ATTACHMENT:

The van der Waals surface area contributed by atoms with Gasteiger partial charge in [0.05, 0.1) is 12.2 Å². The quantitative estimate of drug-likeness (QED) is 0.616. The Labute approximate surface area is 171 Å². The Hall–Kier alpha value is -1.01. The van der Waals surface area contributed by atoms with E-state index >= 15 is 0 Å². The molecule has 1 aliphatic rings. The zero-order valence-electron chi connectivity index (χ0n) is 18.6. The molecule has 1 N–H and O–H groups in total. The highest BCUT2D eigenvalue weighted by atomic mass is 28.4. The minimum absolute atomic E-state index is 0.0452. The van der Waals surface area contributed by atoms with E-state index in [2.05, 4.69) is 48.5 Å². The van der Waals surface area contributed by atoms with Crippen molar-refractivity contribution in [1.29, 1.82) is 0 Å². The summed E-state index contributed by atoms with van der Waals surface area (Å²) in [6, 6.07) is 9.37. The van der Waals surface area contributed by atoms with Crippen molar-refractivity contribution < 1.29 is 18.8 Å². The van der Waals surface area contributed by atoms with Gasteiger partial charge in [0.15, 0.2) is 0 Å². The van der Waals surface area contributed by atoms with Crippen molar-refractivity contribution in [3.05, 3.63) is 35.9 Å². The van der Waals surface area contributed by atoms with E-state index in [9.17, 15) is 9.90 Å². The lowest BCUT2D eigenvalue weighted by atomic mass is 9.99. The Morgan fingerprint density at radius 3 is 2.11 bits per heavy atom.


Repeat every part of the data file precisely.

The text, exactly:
The van der Waals surface area contributed by atoms with Gasteiger partial charge in [0.05, 0.1) is 12.2 Å². The quantitative estimate of drug-likeness (QED) is 0.616. The Labute approximate surface area is 171 Å². The Hall–Kier alpha value is -1.01. The van der Waals surface area contributed by atoms with E-state index >= 15 is 0 Å². The molecule has 1 aliphatic rings. The zero-order valence-electron chi connectivity index (χ0n) is 18.6. The molecule has 1 N–H and O–H groups in total. The highest BCUT2D eigenvalue weighted by atomic mass is 28.4. The minimum absolute atomic E-state index is 0.0452. The van der Waals surface area contributed by atoms with E-state index in [2.05, 4.69) is 48.5 Å². The van der Waals surface area contributed by atoms with Crippen molar-refractivity contribution in [1.29, 1.82) is 0 Å². The summed E-state index contributed by atoms with van der Waals surface area (Å²) in [6, 6.07) is 9.37. The van der Waals surface area contributed by atoms with Crippen molar-refractivity contribution < 1.29 is 18.8 Å². The van der Waals surface area contributed by atoms with Gasteiger partial charge in [0.15, 0.2) is 0 Å². The van der Waals surface area contributed by atoms with Crippen molar-refractivity contribution in [3.05, 3.63) is 35.9 Å². The van der Waals surface area contributed by atoms with E-state index in [9.17, 15) is 9.90 Å². The lowest BCUT2D eigenvalue weighted by atomic mass is 9.99. The Morgan fingerprint density at radius 3 is 2.11 bits per heavy atom.